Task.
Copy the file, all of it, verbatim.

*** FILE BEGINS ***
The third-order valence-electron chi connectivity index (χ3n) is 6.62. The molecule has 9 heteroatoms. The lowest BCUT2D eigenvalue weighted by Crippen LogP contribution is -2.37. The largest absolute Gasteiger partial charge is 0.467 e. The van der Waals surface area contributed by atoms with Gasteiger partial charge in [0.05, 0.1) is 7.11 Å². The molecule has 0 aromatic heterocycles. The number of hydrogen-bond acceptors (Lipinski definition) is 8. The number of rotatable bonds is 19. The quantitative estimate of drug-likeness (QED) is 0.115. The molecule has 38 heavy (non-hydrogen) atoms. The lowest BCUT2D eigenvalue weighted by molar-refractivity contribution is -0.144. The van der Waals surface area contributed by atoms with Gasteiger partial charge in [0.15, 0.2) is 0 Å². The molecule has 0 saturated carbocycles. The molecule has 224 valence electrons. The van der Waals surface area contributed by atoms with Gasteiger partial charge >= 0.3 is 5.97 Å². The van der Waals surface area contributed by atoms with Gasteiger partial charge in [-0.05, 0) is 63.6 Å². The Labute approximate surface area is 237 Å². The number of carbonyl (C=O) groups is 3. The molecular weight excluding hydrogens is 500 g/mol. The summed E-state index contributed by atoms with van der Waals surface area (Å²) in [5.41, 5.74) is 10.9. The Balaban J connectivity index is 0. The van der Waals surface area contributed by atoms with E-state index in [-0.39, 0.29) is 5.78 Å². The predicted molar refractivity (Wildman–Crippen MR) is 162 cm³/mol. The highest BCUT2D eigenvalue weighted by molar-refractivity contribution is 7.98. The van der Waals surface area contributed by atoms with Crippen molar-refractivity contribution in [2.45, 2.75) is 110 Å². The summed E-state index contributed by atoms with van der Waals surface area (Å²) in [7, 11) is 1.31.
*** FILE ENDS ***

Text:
The third-order valence-electron chi connectivity index (χ3n) is 6.62. The molecule has 9 heteroatoms. The lowest BCUT2D eigenvalue weighted by Crippen LogP contribution is -2.37. The largest absolute Gasteiger partial charge is 0.467 e. The van der Waals surface area contributed by atoms with Gasteiger partial charge in [0.05, 0.1) is 7.11 Å². The molecule has 0 aromatic heterocycles. The number of hydrogen-bond acceptors (Lipinski definition) is 8. The number of rotatable bonds is 19. The quantitative estimate of drug-likeness (QED) is 0.115. The molecule has 38 heavy (non-hydrogen) atoms. The lowest BCUT2D eigenvalue weighted by molar-refractivity contribution is -0.144. The van der Waals surface area contributed by atoms with Gasteiger partial charge in [0.15, 0.2) is 0 Å². The molecule has 0 saturated carbocycles. The molecule has 224 valence electrons. The van der Waals surface area contributed by atoms with Gasteiger partial charge >= 0.3 is 5.97 Å². The van der Waals surface area contributed by atoms with Gasteiger partial charge in [-0.05, 0) is 63.6 Å². The Labute approximate surface area is 237 Å². The number of carbonyl (C=O) groups is 3. The molecular weight excluding hydrogens is 500 g/mol. The summed E-state index contributed by atoms with van der Waals surface area (Å²) in [5.41, 5.74) is 10.9. The Balaban J connectivity index is 0. The van der Waals surface area contributed by atoms with E-state index in [-0.39, 0.29) is 5.78 Å². The predicted molar refractivity (Wildman–Crippen MR) is 162 cm³/mol. The highest BCUT2D eigenvalue weighted by molar-refractivity contribution is 7.98. The van der Waals surface area contributed by atoms with Crippen molar-refractivity contribution in [2.45, 2.75) is 110 Å². The summed E-state index contributed by atoms with van der Waals surface area (Å²) in [7, 11) is 1.31.